WAVEWATCH III Environmental Modeling Center
|Updated:||4 times per day, from 3:30, 09:30, 15:30 and 21:30 GMT|
|Greenwich Mean Time:||12:00 GMT = 13:00 BST|
|Resolution:||0.2° x 0.2° for Mediterranean|
1° x 1° for Rest of World
|Parameter:||Significant wave heights|
|Description:||The significant wave height is a commonly used statistical measure for the wave height, and closely corresponds to what a trained observer would consider to be the mean wave height. Note that the highest wave height of an individual wave will be significantly larger. The peak period is not commonly presented. The wave field generally consists of a set of individual wave fields. The peak period identifies either the locally generated "wind sea" (in cases with strong local winds) or the dominant wave system ("swell") that is generated elsewhere. Note that the peak period field shows discontinuities. These discontinuities can loosely be interpreted as swell fronts, although in reality many swell systems overlap at most locations and times (see spectra below).|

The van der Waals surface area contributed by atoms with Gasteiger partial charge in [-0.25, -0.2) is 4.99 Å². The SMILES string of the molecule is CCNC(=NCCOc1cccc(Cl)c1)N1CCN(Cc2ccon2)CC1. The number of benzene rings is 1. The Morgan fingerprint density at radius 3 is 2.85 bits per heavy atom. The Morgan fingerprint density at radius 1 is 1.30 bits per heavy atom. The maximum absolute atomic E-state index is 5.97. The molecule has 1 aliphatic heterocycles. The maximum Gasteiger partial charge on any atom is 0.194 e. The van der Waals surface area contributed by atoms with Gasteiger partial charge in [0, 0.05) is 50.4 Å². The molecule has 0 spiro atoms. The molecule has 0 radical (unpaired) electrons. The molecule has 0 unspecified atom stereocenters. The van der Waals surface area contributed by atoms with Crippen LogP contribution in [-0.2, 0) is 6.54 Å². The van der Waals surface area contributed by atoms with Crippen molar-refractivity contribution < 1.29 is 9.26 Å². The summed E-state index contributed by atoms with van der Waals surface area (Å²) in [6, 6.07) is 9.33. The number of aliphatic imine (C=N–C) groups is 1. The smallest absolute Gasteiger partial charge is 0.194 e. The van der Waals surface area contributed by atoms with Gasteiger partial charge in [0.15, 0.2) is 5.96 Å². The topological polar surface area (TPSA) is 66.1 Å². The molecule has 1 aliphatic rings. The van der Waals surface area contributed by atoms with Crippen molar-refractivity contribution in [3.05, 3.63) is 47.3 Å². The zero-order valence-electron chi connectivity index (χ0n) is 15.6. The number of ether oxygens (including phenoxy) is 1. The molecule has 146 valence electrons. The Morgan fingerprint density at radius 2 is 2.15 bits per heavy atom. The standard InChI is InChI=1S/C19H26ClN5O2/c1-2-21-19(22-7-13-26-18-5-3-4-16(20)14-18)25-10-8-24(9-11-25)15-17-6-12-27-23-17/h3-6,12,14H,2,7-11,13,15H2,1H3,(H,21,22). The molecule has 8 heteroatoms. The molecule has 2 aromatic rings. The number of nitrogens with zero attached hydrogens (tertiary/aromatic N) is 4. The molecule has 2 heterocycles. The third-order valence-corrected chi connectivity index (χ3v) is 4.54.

The NOAA WAVEWATCH III™ operational wave model suite consists of a set of
five wave models, based on version 2.22 of WAVEWATCH III™. All models use
the default settings of WAVEWATCH III™ unless specified differently.
|NWP||Numerical weather prediction uses current weather conditions as input into mathematical models of the atmosphere to predict the weather. Although the first efforts to accomplish this were done in the 1920s, it wasn't until the advent of the computer and computer simulation that it was feasible to do in real-time. Manipulating the huge datasets and performing the complex calculations necessary to do this on a resolution fine enough to make the results useful requires the use of some of the most powerful supercomputers in the world. A number of forecast models, both global and regional in scale, are run to help create forecasts for nations worldwide. Use of model ensemble forecasts helps to define the forecast uncertainty and extend weather forecasting farther into the future than would otherwise be possible.|
Wikipedia, Numerical weather prediction, http://en.wikipedia.org/wiki/Numerical_weather_prediction(as of Feb. 9, 2010, 20:50 GMT).